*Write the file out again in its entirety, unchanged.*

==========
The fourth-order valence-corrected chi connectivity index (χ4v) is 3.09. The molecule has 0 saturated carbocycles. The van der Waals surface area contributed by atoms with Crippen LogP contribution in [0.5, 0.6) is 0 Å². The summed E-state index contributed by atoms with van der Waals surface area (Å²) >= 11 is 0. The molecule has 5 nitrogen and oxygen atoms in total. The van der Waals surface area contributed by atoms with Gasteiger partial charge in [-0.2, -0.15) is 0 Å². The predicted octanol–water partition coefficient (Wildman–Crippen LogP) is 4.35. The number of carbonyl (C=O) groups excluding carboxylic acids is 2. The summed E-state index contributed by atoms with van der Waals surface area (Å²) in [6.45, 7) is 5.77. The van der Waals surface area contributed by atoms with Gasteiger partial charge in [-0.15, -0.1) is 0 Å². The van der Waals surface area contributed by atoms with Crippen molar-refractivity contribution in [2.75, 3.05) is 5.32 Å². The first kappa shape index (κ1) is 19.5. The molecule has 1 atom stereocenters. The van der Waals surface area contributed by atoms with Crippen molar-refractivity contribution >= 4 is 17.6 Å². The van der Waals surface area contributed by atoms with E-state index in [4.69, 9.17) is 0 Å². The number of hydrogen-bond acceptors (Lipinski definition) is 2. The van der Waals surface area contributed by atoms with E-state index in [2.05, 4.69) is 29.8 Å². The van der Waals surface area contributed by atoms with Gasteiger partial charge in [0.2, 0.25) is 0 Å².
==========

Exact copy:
The fourth-order valence-corrected chi connectivity index (χ4v) is 3.09. The molecule has 0 saturated carbocycles. The van der Waals surface area contributed by atoms with Crippen LogP contribution in [0.5, 0.6) is 0 Å². The summed E-state index contributed by atoms with van der Waals surface area (Å²) >= 11 is 0. The molecule has 5 nitrogen and oxygen atoms in total. The van der Waals surface area contributed by atoms with Gasteiger partial charge in [-0.2, -0.15) is 0 Å². The predicted octanol–water partition coefficient (Wildman–Crippen LogP) is 4.35. The number of carbonyl (C=O) groups excluding carboxylic acids is 2. The summed E-state index contributed by atoms with van der Waals surface area (Å²) in [6.45, 7) is 5.77. The van der Waals surface area contributed by atoms with Gasteiger partial charge in [-0.15, -0.1) is 0 Å². The van der Waals surface area contributed by atoms with Crippen molar-refractivity contribution in [2.75, 3.05) is 5.32 Å². The first kappa shape index (κ1) is 19.5. The molecule has 1 atom stereocenters. The van der Waals surface area contributed by atoms with Crippen molar-refractivity contribution >= 4 is 17.6 Å². The van der Waals surface area contributed by atoms with E-state index in [4.69, 9.17) is 0 Å². The number of hydrogen-bond acceptors (Lipinski definition) is 2. The van der Waals surface area contributed by atoms with E-state index in [2.05, 4.69) is 29.8 Å². The van der Waals surface area contributed by atoms with Gasteiger partial charge in [0.2, 0.25) is 0 Å².